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Trip2011 109.JPGThen I begin the trek into what some called the painted desert portion of my trip. I had previously been warned that the L A to Tucson road trip could be a boring trip of countless hills and valleys with only sagebrush and sand for miles. So maybe I was predestined for the worse, and got the thrill of seeing the sediment rock formations and the compressed materials etching out intricate patterns in the rocks.

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Trip2011 144.JPGOf swirling miniature dust storms picking up trash, sand and even the lone tumbleweed and whirling it round and round within its wind-aided tentacles. But then again, I am an optimist. I actually loved this portion of the trip. Seeing the land that so many fought for day and night, that millions of settlers hoping for a new life, financial rewards or even a change of scenery.

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Trip2011 163.JPGI even tried to catch up with one of those souls seeking a change of Scenery, but Ex-Rays LHP Scott Kazmir had left  the Anaheim Angels Phoenix Spring Training site before I got there. Going through Phoenix, I got the feeling why people lived there. But then again, it was Spring time, not the pounding heat of late July or August.

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Trip2011 178.JPGBut the real fun hit me in Tuscon. First off, I got to the hotel and got a rare chance to sit by the pool and catch up on a few missed shows on my laptop loving the luxury of the moment. I had made reservations for later that night at the oldest Mexican restaurant in town, El Charro, and was excited by the reviews and accolades given to this authentic established local fare.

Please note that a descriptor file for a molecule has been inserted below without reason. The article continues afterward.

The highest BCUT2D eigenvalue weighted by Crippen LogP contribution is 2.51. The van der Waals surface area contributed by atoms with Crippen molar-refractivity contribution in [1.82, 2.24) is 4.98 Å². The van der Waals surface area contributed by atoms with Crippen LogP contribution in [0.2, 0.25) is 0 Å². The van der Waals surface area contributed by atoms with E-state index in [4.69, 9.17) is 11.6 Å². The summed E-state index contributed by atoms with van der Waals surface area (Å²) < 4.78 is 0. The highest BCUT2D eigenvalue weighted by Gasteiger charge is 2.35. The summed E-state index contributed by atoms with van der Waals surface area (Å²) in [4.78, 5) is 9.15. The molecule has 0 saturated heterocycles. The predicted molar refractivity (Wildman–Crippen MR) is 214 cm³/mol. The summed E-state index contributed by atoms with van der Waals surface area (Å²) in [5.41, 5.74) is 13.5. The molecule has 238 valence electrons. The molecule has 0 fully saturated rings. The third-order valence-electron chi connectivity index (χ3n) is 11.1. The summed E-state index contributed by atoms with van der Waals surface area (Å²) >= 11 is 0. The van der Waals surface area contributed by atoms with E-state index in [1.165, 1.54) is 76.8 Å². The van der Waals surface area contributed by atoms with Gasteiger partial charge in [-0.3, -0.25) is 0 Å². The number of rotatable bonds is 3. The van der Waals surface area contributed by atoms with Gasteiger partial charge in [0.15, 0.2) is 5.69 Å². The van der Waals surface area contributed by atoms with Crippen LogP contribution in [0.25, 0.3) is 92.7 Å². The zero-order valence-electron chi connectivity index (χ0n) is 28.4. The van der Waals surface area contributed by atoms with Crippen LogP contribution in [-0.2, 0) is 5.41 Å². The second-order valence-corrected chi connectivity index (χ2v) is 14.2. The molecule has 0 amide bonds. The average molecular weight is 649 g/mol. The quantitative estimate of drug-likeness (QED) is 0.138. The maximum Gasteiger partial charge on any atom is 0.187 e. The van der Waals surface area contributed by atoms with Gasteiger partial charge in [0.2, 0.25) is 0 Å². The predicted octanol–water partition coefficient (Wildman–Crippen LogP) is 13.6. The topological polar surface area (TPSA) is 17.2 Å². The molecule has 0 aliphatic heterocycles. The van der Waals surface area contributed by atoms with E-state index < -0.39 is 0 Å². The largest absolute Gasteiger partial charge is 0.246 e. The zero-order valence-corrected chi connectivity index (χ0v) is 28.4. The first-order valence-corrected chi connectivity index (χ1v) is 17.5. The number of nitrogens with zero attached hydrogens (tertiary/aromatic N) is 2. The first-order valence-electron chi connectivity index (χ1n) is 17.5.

El_Charo_Tucson_007.JPGTo say the food was amazing would under cut the value, the portions and the pure fun of being in this food fiesta. Salsas…homemade, Mole’s…homemade, Tortilla’s….homemade..You seeing a pattern here.

7146_image1_large.jpgI got the “Carne  Seca Plate” which  gave me 1/4 pound of awesome Sonoran Sun dried Angus beef shredded and flash grilled with green chiles, onions and special spices. It was served with guacamole, homemade Pico de Charro salsa, arroz and frijoles refritos  or Charoos and a choice of flour or corn tortillas.

I picked both types of tortillas and also asked for a side of green and red chile ( did not  want to offend the cook).  Washed down all this authentic goodness with an intoxicating in-house sangria that took my socks, shoes and maybe even my little toe away. Oh, did I mention this is the oldest Mexican restaurant operating in the United States?

I was in Tuscon heaven. The bar at the hotel also had Karaoke tonight, and a coupon for 2 free drinks for moi. I went into the lounge and ordered an adult beverage, met some University of Arizona grad students, sang a few cover songs then my stomach began to do back flips on me. I was starting to sweat in the 47 degree temperatures and was told I looked a little flushed.